Additional drive bays can be deployed per-server depending on the number of mailboxes, mailbox size, and the server’s scalability. Each server houses a single RAID1 disk pair for the operating system, Exchange binaries, protocol/client logs, and transport database. The rest of the storage is configured as JBOD, using large capacity 7.2K RPM serially attached SCSI (SAS) disks (while SATA disks are also available, the SAS equivalent provides better IO and a lower annualized failure rate). Each disk that houses an Exchange database is formatted with ReFS (with the integrity feature disabled) and the DAG is configured such that AutoReseed formats the disks with ReFS:

Set-DatabaseAvailabilityGroup <DAG> -FileSystem ReFS

BitLocker is used to encrypt each disk, thereby providing data encryption at rest and mitigating concerns around data theft or disk replacement.  For more information, see Enabling BitLocker on Exchange Servers. To ensure that the capacity and IO of each disk is used as efficiently as possible, four database copies are deployed per-disk. The normal run-time copy layout ensures that there is no more than a single active copy per disk. At least one disk in the disk pool is reserved as a hot spare. AutoReseed is enabled and quickly restores database redundancy after a disk failure by activating the hot spare and initiating database copy reseeds.

Database Availability Group Design

Within each site resilient datacenter pair you will have one or more DAGs.

DAG Configuration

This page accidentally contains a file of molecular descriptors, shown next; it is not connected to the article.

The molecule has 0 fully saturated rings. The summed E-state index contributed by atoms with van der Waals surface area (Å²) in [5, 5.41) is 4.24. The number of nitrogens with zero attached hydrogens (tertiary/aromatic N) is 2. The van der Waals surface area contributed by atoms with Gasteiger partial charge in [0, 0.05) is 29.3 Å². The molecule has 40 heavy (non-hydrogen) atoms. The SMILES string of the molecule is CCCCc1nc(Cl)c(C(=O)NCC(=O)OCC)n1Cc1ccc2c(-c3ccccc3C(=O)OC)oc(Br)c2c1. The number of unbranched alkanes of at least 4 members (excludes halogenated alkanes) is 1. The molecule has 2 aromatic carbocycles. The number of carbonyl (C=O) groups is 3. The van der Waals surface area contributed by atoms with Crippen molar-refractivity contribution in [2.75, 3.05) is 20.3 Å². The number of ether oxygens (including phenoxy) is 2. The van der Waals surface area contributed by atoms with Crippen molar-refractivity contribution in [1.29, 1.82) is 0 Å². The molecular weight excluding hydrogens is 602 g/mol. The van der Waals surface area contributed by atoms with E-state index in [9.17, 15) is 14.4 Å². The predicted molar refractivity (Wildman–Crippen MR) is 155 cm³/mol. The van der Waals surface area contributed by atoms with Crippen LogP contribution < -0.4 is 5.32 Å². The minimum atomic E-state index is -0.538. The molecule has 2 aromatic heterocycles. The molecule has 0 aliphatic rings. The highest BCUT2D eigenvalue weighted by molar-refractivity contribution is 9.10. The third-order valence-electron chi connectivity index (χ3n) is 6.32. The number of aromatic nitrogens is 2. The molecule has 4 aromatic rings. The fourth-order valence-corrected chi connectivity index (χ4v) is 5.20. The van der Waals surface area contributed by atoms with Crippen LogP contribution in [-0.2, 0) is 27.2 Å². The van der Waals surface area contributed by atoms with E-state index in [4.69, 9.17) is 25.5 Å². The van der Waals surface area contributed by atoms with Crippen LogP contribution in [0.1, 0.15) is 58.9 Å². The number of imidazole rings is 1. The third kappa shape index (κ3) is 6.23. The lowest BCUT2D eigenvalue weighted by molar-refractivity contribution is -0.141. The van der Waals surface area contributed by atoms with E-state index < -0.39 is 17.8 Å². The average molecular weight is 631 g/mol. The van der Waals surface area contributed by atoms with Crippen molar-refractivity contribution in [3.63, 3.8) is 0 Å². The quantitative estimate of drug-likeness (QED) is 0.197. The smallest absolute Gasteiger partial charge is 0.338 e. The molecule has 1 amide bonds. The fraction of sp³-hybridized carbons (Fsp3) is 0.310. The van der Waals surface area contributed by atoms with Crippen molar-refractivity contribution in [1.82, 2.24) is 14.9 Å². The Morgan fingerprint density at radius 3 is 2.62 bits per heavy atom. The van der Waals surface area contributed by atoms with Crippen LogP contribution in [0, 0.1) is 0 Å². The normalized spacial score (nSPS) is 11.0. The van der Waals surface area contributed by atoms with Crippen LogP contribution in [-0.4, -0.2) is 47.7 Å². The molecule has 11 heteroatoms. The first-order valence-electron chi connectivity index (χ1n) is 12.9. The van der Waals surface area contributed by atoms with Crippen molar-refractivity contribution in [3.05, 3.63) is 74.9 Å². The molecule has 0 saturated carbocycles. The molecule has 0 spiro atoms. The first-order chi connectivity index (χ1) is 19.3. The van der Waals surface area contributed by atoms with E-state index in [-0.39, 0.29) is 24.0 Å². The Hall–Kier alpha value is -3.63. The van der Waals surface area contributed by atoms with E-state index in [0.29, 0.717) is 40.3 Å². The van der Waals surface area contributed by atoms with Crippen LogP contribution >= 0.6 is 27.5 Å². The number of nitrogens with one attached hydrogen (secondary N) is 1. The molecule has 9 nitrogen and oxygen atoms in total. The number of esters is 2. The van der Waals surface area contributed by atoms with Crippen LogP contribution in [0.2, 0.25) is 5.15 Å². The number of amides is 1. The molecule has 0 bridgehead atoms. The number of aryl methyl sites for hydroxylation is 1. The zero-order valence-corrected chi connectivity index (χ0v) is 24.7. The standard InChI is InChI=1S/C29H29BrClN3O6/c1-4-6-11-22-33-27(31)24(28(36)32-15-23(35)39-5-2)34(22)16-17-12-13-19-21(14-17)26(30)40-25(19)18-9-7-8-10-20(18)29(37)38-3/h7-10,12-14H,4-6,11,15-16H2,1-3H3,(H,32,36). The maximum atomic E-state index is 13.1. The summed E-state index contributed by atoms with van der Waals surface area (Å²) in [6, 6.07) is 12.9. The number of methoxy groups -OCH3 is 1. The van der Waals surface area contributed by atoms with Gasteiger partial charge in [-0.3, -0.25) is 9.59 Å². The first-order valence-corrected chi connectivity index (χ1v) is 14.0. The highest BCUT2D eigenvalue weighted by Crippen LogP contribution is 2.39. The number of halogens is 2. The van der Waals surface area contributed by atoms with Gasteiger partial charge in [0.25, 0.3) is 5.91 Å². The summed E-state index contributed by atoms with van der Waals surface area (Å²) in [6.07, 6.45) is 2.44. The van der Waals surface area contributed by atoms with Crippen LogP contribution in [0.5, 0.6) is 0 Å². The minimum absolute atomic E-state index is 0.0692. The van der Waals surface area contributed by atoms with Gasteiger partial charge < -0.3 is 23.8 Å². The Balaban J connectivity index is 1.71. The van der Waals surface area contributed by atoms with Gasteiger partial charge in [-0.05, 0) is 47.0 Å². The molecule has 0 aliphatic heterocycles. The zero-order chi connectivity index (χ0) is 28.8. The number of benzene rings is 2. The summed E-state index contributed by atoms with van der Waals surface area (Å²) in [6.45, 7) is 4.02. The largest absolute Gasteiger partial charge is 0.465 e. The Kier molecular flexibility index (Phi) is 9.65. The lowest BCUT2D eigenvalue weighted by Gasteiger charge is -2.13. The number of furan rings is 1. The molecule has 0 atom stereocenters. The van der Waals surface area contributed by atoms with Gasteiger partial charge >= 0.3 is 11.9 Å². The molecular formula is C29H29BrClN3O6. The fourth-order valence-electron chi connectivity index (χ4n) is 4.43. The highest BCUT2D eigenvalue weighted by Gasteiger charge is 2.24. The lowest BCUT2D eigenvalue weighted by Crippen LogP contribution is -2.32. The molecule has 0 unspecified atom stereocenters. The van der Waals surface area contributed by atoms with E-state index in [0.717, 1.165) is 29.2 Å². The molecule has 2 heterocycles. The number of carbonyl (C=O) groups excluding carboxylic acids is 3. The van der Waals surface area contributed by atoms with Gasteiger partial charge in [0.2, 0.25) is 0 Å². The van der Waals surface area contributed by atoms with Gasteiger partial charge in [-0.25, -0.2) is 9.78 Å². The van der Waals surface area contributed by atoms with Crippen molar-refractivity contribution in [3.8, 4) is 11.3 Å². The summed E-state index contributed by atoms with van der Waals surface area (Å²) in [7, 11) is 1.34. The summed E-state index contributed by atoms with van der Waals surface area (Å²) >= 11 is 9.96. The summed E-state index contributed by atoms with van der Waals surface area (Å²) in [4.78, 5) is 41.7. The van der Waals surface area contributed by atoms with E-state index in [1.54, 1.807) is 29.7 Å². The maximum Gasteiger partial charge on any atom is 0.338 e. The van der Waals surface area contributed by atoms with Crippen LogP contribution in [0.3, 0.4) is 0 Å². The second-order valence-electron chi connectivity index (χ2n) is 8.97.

As with the namespace model, each DAG within the site resilient datacenter pair operates in an unbound model with active copies distributed equally across all servers in the DAG. This model:
  1. Ensures that each DAG member’s full stack of services (client connectivity, replication pipeline, transport, etc.) is being validated during normal operations.
  2. Distributes the load across as many servers as possible during a failure scenario, thereby only incrementally increasing resource use across the remaining members within the DAG.
Each datacenter is symmetrical, with an equal number of DAG members in each datacenter. This means that each DAG has an even number of servers and uses a witness server for quorum maintenance. The DAG is the fundamental building block in Exchange 2016. With respect to DAG size, a larger DAG provides more redundancy and resources. Within the PA, the goal is to deploy larger DAGs (typically starting out with an eight member DAG and increasing the number of servers as required to meet your requirements). You should only create new DAGs when scalability introduces concerns over the existing database copy layout.

DAG Network Design

The PA leverages a single, non-teamed network interface for both client connectivity and data replication. A single network interface is all that is needed because ultimately our goal is to achieve a standard recovery model regardless of the failure - whether a server failure occurs or a network failure occurs, the result is the same: a database copy is activated on another server within the DAG. This architectural change simplifies the network stack, and obviates the need to manually eliminate heartbeat cross-talk.

Note: While your environment may not use IPv6, IPv6 remains enabled per IPv6 support in Exchange.

Witness Server Placement